The holiday season is richly textured with multiple opportunities to put our spiritual practice into action. We often hear, “it is better to give than to receive,” which encourages us to focus on the joys of sharing with others in our lives. There is also a hidden message in this saying that points to the shadow aspects of our desire to be on the receiving end of the exchange. Aligning with the magical wonder of winter stories that tell of miracles, generosity and faith allows us to remember those we love and expand that kindness from our small circles to the entire planetary family. As all in life seeks balance; learning to accept the gifts with an open heart is essential for the cycle to be complete.
If we look to the key spiritual teachings of detachment from expectation, choosing not to take things personally, and having clear intentions, the season can flow with more joy, humor and ease. Remaining true to one’s self can be challenging, yet what part of life doesn’t ask that of us?
The area I tend to struggle with the most has to do with feeling that whatever I give is not enough. I grew up in a family where the prevailing attitude was “if a little is enough; more is better”. I also have a tendency to think I should be able to do everything on my own (and in reality can’t do much of anything without the support of others) so at times I can feel overwhelmed with gratitude shadowed by guilt and shame that can translate into fretting over “giving” enough. This can be exasperated by feeling the depth of pain and suffering that exists in the world and feeling like nothing I give could ever really make a difference because the need is so great.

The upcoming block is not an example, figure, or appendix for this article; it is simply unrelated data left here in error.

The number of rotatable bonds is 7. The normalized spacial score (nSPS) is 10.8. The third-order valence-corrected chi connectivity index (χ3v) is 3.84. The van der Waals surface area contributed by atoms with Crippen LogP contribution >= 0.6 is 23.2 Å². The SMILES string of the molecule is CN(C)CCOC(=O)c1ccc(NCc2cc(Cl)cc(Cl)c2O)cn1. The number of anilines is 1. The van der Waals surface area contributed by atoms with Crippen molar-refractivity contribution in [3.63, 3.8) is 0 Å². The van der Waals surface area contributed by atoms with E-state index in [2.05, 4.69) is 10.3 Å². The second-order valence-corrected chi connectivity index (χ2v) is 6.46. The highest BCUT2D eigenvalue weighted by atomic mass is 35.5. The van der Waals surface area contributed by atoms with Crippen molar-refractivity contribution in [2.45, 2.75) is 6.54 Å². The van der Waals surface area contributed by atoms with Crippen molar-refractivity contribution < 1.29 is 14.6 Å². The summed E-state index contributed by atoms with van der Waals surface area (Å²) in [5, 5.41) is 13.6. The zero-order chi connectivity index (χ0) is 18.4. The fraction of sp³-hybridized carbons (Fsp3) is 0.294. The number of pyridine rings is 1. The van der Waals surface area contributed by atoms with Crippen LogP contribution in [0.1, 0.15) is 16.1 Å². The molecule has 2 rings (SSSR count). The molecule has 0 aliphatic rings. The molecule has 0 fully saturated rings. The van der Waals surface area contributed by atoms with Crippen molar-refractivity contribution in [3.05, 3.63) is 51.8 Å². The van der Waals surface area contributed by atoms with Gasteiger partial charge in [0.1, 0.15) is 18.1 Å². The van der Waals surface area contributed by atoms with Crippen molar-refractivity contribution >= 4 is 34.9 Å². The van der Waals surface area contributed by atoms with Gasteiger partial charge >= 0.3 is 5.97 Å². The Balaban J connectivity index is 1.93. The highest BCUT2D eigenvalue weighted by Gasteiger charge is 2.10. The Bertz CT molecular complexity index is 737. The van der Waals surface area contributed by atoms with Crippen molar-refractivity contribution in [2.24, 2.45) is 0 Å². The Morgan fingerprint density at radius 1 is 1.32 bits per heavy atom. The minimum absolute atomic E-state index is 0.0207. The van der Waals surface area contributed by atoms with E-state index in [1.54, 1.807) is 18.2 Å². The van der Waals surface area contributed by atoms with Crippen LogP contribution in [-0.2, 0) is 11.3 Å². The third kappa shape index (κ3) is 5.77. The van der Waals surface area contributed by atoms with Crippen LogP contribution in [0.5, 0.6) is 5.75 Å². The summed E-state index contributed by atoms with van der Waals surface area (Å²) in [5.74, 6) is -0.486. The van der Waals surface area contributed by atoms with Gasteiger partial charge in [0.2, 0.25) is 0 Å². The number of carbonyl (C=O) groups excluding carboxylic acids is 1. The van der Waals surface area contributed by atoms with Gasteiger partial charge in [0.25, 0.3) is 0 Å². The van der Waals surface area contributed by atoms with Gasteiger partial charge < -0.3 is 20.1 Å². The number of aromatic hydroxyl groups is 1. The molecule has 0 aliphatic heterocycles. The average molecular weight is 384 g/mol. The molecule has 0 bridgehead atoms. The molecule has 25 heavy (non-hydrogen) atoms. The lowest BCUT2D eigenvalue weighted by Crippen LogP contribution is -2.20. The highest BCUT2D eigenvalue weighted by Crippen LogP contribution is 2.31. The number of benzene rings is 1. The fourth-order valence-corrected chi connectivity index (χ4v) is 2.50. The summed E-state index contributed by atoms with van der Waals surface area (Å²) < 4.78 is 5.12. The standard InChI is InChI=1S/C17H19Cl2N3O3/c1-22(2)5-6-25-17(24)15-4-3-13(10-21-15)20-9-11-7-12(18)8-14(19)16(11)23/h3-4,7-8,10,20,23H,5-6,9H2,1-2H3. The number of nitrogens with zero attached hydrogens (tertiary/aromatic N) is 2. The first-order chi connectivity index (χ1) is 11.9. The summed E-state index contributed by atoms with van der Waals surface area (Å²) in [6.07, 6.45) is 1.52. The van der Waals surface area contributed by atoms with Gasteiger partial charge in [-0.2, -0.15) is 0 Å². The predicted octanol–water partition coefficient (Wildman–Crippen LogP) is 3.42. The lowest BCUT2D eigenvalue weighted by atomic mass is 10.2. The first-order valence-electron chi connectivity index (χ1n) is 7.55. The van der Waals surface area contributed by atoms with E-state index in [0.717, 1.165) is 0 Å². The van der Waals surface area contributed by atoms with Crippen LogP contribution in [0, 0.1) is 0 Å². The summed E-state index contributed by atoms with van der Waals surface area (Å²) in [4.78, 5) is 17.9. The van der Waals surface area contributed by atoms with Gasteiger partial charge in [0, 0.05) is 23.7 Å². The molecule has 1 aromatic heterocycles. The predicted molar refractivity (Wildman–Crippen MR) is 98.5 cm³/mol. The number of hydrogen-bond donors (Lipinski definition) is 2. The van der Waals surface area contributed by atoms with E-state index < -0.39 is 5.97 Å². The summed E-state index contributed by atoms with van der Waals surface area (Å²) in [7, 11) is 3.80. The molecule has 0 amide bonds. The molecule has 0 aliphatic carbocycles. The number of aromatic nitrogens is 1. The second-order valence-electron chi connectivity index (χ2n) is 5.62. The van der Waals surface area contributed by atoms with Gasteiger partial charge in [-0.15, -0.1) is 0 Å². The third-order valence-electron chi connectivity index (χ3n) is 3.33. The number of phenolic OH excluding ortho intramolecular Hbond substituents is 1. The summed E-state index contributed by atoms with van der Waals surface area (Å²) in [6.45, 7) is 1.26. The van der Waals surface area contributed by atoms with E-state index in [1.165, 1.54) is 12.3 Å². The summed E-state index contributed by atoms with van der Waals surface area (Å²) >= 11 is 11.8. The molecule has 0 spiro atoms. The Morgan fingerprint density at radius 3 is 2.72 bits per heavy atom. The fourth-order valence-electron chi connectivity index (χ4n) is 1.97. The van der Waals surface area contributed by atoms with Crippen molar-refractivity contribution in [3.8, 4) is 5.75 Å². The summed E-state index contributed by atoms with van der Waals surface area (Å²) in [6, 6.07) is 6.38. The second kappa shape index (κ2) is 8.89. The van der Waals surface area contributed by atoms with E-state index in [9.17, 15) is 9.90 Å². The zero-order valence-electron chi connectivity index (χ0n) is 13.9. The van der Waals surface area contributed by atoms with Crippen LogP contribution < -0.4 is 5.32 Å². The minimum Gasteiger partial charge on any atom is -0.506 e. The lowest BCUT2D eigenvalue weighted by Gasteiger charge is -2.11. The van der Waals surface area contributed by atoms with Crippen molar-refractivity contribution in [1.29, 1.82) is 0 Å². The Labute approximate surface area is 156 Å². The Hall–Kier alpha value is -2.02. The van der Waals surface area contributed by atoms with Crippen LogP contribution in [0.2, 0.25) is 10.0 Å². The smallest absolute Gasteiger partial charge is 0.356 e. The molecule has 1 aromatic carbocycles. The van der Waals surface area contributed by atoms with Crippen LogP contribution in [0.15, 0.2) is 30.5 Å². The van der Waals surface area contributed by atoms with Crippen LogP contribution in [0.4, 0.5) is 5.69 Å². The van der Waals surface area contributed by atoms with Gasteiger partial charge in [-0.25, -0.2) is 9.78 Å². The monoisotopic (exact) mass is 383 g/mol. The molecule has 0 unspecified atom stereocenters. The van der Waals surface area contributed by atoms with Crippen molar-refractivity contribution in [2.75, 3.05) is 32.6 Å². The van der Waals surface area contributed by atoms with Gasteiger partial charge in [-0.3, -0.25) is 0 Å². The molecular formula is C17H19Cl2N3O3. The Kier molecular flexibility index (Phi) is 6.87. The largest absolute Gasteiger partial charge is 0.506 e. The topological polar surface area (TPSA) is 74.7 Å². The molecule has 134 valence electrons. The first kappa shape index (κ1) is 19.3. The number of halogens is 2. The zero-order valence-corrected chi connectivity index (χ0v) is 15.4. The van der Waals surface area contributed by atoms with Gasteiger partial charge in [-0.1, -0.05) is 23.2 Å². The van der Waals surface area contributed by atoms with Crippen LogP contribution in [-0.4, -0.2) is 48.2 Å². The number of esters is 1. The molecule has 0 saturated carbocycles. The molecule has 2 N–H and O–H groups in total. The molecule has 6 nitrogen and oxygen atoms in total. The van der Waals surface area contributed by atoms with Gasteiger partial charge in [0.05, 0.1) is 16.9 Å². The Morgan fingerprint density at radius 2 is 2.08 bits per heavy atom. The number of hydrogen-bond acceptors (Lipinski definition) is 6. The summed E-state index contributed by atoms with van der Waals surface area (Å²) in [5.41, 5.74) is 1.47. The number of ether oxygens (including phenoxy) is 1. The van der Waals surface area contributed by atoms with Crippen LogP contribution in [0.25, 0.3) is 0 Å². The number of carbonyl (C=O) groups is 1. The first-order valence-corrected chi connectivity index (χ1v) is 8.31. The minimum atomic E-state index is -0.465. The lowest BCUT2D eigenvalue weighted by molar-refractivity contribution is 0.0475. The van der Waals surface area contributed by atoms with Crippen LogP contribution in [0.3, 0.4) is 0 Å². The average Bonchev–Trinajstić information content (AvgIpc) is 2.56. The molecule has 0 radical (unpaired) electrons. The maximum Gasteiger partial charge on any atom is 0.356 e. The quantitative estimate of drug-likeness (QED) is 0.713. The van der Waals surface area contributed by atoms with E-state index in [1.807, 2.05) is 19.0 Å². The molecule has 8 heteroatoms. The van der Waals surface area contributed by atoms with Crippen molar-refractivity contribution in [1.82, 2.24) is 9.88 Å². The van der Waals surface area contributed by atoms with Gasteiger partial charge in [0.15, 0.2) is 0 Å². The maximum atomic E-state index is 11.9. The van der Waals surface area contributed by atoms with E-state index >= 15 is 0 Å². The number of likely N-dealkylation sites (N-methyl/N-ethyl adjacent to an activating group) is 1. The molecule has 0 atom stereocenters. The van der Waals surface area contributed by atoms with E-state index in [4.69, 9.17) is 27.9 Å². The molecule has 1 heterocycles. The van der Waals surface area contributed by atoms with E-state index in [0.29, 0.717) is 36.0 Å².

In truth, we have no idea the impact we have on others in our lives, from the birds we feed in the park to smiles we meet strangers with on our daily path or the moment we take to really listen to someone. I had a truly humbling experience years ago regarding impacting someone’s life in a way I had never expected. I had recorded two meditation tapes (yes tapes) and was at a wholistic conference with many more popular and well-known authors. We were asked to sit at a table to sign books and answer questions. Feeling very silly and small next to these experts with lines of people waiting to talk to them, I was getting ready to leave when a woman came up to me and told me that she listened to my tapes until they broke. She said they got her through her chemotherapy treatments and was so grateful I had made them. I was overwhelmed with authentic recognition as it so clearly came from her heart to mine. More importantly, that was the real reason I had recorded the meditations to begin with so we came full circle.
Another powerful indigenous saying, “as above so below” reminds us to look at our world as a reflection of spirit. From that reference point, nature can teach us so much about trusting that the mystery of reaching the perfect balance of giving and receiving is possible. I learned this particular lesson from nursing my children. They ate until they were satisfied rather than when the measured amount in the bottle was empty. It was amazing how quickly I surrendered into the ease of this exchange and felt protective of the wisdom that these little souls understood. Each of us holds this sacred understanding if we really take the time to be a witness to our own experience rather than reacting to behavior or preconceived programing.
I encourage us all to shift the phrase to “giving is receiving”. If we give from our mindful hearts as a means of expressing our true gratitude and love, than it is sure to wash back over our consciousness as well. In spite of all the doubts and uncertainty; I still delight in the ritual of gifting.